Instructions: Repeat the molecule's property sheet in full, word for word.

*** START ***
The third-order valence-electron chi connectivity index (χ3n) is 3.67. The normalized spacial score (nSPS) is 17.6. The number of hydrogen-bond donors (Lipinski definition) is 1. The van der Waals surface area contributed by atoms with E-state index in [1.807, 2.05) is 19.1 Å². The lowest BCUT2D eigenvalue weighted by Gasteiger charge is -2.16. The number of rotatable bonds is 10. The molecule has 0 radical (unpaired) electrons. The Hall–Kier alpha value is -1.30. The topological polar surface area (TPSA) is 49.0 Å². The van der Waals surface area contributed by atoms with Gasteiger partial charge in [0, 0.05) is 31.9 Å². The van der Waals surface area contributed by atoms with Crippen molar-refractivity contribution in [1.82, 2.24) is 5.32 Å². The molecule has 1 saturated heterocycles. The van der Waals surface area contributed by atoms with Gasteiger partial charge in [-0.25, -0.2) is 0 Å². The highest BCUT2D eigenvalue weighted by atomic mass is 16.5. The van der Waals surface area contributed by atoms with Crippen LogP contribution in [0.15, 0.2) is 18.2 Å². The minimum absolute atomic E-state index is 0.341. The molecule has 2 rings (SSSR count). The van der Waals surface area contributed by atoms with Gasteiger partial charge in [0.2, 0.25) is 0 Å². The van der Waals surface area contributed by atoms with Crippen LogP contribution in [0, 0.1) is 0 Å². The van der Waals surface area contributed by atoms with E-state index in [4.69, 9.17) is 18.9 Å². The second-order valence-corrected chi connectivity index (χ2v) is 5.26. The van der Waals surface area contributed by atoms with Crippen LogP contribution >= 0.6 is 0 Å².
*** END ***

The third-order valence-electron chi connectivity index (χ3n) is 3.67. The normalized spacial score (nSPS) is 17.6. The number of hydrogen-bond donors (Lipinski definition) is 1. The van der Waals surface area contributed by atoms with E-state index in [1.807, 2.05) is 19.1 Å². The lowest BCUT2D eigenvalue weighted by Gasteiger charge is -2.16. The number of rotatable bonds is 10. The molecule has 0 radical (unpaired) electrons. The Hall–Kier alpha value is -1.30. The topological polar surface area (TPSA) is 49.0 Å². The van der Waals surface area contributed by atoms with Gasteiger partial charge in [0, 0.05) is 31.9 Å². The van der Waals surface area contributed by atoms with Crippen molar-refractivity contribution in [1.82, 2.24) is 5.32 Å². The molecule has 1 saturated heterocycles. The van der Waals surface area contributed by atoms with Gasteiger partial charge in [-0.25, -0.2) is 0 Å². The highest BCUT2D eigenvalue weighted by atomic mass is 16.5. The van der Waals surface area contributed by atoms with Crippen LogP contribution in [0.15, 0.2) is 18.2 Å². The minimum absolute atomic E-state index is 0.341. The molecule has 2 rings (SSSR count). The van der Waals surface area contributed by atoms with Gasteiger partial charge in [0.2, 0.25) is 0 Å². The van der Waals surface area contributed by atoms with Crippen LogP contribution in [0, 0.1) is 0 Å². The van der Waals surface area contributed by atoms with E-state index in [4.69, 9.17) is 18.9 Å². The second-order valence-corrected chi connectivity index (χ2v) is 5.26. The van der Waals surface area contributed by atoms with Crippen LogP contribution >= 0.6 is 0 Å².